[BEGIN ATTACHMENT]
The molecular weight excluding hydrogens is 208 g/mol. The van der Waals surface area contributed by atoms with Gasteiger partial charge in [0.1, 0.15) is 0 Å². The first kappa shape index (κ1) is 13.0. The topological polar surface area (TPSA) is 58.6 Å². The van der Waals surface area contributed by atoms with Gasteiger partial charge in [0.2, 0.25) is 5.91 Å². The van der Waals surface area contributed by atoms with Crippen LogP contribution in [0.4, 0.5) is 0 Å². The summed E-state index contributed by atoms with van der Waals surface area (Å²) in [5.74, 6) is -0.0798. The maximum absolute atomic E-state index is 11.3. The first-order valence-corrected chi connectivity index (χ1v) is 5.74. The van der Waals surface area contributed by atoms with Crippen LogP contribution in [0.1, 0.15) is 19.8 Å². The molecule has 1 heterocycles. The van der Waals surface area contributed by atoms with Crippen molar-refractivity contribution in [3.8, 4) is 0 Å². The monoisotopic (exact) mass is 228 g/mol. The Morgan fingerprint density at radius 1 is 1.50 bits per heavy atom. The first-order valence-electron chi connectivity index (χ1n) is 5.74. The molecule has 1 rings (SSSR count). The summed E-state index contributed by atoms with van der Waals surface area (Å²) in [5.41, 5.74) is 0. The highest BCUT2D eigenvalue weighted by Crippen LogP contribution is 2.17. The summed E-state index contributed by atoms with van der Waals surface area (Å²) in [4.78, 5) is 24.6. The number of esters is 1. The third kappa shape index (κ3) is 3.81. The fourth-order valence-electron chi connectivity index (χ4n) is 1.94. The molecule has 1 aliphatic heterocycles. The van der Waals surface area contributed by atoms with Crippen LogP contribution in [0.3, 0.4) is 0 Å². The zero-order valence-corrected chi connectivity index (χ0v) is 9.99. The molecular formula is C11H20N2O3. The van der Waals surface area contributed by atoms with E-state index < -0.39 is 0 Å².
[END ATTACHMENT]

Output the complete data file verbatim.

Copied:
The molecular weight excluding hydrogens is 208 g/mol. The van der Waals surface area contributed by atoms with Gasteiger partial charge in [0.1, 0.15) is 0 Å². The first kappa shape index (κ1) is 13.0. The topological polar surface area (TPSA) is 58.6 Å². The van der Waals surface area contributed by atoms with Gasteiger partial charge in [0.2, 0.25) is 5.91 Å². The van der Waals surface area contributed by atoms with Crippen LogP contribution in [0.4, 0.5) is 0 Å². The summed E-state index contributed by atoms with van der Waals surface area (Å²) in [5.74, 6) is -0.0798. The maximum absolute atomic E-state index is 11.3. The first-order valence-corrected chi connectivity index (χ1v) is 5.74. The van der Waals surface area contributed by atoms with Crippen LogP contribution in [0.1, 0.15) is 19.8 Å². The molecule has 1 heterocycles. The van der Waals surface area contributed by atoms with Crippen molar-refractivity contribution in [3.8, 4) is 0 Å². The monoisotopic (exact) mass is 228 g/mol. The Morgan fingerprint density at radius 1 is 1.50 bits per heavy atom. The first-order valence-electron chi connectivity index (χ1n) is 5.74. The molecule has 1 rings (SSSR count). The summed E-state index contributed by atoms with van der Waals surface area (Å²) in [5.41, 5.74) is 0. The highest BCUT2D eigenvalue weighted by Crippen LogP contribution is 2.17. The summed E-state index contributed by atoms with van der Waals surface area (Å²) in [4.78, 5) is 24.6. The number of esters is 1. The third kappa shape index (κ3) is 3.81. The fourth-order valence-electron chi connectivity index (χ4n) is 1.94. The molecule has 1 aliphatic heterocycles. The van der Waals surface area contributed by atoms with Crippen LogP contribution in [0.3, 0.4) is 0 Å². The zero-order valence-corrected chi connectivity index (χ0v) is 9.99. The molecular formula is C11H20N2O3. The van der Waals surface area contributed by atoms with E-state index < -0.39 is 0 Å².